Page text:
Andrey Remnev Modern Russian Painter with a touch of the Medieval

Andrey Remnev

Strongly inspired by the Russian artistic movements of the 15th, 17th and 18th centuries, as well as in the painting of medieval icons, Andrey Remnev’s paintings are ostentatious and oddly hypnotic interpretations.


He wasborn and raised in Yachroma, near Moscow, in 1962. He has always been attracted to nature, people, cities and landscapes. Despite referring to medieval painting, Andrey’s works have a subtle and contemporary touch through the most surreal elements that it includes. Many of his paintings focus on women, elegantly dressed, but with wise looks that add mystery and power to their delicately painted figures.


Andrey carries his further influences by emulating old Renaissance recipes using his own handmade colors with natural pigments mixed with egg yolk. The result gives an intoxicating richness and depth to his works.
These paintings remind me both of Gustav Klimt in their use of gold and in their subject matter of the Newlyn Painter, Thomas Cooper Gotch.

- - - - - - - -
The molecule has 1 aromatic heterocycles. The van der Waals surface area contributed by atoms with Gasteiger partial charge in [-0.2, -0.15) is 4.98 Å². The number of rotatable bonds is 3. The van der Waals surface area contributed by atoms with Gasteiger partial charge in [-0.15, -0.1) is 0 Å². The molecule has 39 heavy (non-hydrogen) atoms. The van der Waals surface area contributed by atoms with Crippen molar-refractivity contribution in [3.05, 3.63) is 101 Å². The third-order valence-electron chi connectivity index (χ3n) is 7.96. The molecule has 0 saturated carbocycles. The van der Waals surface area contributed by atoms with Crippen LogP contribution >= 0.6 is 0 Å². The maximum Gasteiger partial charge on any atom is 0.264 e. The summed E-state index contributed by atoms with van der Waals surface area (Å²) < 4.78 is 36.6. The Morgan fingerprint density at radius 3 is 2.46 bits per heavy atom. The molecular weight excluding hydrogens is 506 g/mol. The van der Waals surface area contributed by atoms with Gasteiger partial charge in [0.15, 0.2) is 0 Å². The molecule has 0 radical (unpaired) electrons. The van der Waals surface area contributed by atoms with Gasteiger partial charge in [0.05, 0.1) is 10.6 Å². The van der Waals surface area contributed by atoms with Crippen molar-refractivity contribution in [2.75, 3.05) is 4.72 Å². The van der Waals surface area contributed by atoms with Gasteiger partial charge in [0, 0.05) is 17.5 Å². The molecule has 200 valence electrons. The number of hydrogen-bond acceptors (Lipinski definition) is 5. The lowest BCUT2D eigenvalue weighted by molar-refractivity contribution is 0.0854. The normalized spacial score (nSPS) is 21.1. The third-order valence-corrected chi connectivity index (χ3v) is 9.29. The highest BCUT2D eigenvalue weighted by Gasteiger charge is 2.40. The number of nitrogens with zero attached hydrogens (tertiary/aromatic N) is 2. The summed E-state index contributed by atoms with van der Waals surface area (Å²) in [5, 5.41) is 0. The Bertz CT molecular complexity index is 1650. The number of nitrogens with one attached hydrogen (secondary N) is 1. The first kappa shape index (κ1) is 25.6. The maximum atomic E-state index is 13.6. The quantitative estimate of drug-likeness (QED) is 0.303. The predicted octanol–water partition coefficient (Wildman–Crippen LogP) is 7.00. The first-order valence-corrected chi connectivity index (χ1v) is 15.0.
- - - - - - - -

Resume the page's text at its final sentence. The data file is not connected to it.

The Woman in Gold

I watched and thoroughly enjoyed but was also saddened by this brilliant film viewed as a DVD last night. I visited Vienna in October last year including the Belvedere. The first posters I saw going down into the U-bahn in Munich. Although the places and the actors too were sort of familiar as was the historical context, for instance from reading Eva Menase and George Klaar


The Jewish life in Vienna was so evocatively and poignantly rendered that it brought tears to my eyes. The music was interesting too for obvious reasons and the director’s commentary equally moving. Hence it was particularly interesting to discover in the Penwith Gallery to discover the work of Albert Reuss, who not only was in Vienna at this time but ended his life in Truro having lived in Mousehole nearby. Further info at


The film is also useful for people learning German as the Untertitel in English are so klein!!!

(This article also provides an opportunity to refer to my friend, Susan Soyinka on her family and researches at

(c) Newlyn Art Gallery; Supplied by The Public Catalogue Foundation
(c) Newlyn Art Gallery; Supplied by The Public Catalogue Foundation